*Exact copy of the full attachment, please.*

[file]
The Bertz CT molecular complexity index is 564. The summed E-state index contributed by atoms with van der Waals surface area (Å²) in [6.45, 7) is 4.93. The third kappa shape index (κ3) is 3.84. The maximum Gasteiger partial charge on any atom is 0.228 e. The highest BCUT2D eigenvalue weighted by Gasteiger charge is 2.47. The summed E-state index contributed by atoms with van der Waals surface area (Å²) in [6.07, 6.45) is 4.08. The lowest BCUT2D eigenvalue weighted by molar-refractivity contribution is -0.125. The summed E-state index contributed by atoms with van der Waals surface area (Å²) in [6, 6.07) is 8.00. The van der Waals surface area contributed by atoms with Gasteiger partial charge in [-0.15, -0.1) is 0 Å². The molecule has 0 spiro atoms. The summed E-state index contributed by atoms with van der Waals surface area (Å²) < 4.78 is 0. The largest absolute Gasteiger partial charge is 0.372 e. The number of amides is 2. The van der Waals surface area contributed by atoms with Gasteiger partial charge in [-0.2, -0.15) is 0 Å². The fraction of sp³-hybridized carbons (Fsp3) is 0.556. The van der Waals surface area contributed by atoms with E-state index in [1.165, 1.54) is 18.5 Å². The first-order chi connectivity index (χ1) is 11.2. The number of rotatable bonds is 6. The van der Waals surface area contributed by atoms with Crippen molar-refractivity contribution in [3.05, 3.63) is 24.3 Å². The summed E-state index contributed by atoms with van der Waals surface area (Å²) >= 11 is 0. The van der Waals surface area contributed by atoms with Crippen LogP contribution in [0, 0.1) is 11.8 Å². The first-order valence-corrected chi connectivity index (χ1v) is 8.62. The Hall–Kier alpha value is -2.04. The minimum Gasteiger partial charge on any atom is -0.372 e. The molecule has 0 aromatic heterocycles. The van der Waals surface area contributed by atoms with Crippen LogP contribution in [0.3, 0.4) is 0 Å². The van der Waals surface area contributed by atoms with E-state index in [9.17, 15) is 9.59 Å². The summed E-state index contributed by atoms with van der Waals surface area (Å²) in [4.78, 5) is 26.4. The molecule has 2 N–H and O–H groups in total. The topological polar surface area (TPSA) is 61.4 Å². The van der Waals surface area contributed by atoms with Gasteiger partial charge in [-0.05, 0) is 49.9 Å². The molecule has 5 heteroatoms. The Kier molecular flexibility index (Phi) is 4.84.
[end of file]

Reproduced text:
The Bertz CT molecular complexity index is 564. The summed E-state index contributed by atoms with van der Waals surface area (Å²) in [6.45, 7) is 4.93. The third kappa shape index (κ3) is 3.84. The maximum Gasteiger partial charge on any atom is 0.228 e. The highest BCUT2D eigenvalue weighted by Gasteiger charge is 2.47. The summed E-state index contributed by atoms with van der Waals surface area (Å²) in [6.07, 6.45) is 4.08. The lowest BCUT2D eigenvalue weighted by molar-refractivity contribution is -0.125. The summed E-state index contributed by atoms with van der Waals surface area (Å²) in [6, 6.07) is 8.00. The van der Waals surface area contributed by atoms with Gasteiger partial charge in [-0.15, -0.1) is 0 Å². The molecule has 0 spiro atoms. The summed E-state index contributed by atoms with van der Waals surface area (Å²) < 4.78 is 0. The largest absolute Gasteiger partial charge is 0.372 e. The number of amides is 2. The van der Waals surface area contributed by atoms with Gasteiger partial charge in [-0.2, -0.15) is 0 Å². The fraction of sp³-hybridized carbons (Fsp3) is 0.556. The van der Waals surface area contributed by atoms with E-state index in [1.165, 1.54) is 18.5 Å². The first-order chi connectivity index (χ1) is 11.2. The number of rotatable bonds is 6. The van der Waals surface area contributed by atoms with Crippen molar-refractivity contribution in [3.05, 3.63) is 24.3 Å². The summed E-state index contributed by atoms with van der Waals surface area (Å²) >= 11 is 0. The van der Waals surface area contributed by atoms with Crippen LogP contribution in [0, 0.1) is 11.8 Å². The first-order valence-corrected chi connectivity index (χ1v) is 8.62. The Hall–Kier alpha value is -2.04. The minimum Gasteiger partial charge on any atom is -0.372 e. The molecule has 0 aromatic heterocycles. The van der Waals surface area contributed by atoms with Crippen LogP contribution in [0.3, 0.4) is 0 Å². The van der Waals surface area contributed by atoms with E-state index in [9.17, 15) is 9.59 Å². The summed E-state index contributed by atoms with van der Waals surface area (Å²) in [4.78, 5) is 26.4. The molecule has 2 N–H and O–H groups in total. The topological polar surface area (TPSA) is 61.4 Å². The van der Waals surface area contributed by atoms with Gasteiger partial charge in [-0.05, 0) is 49.9 Å². The molecule has 5 heteroatoms. The Kier molecular flexibility index (Phi) is 4.84.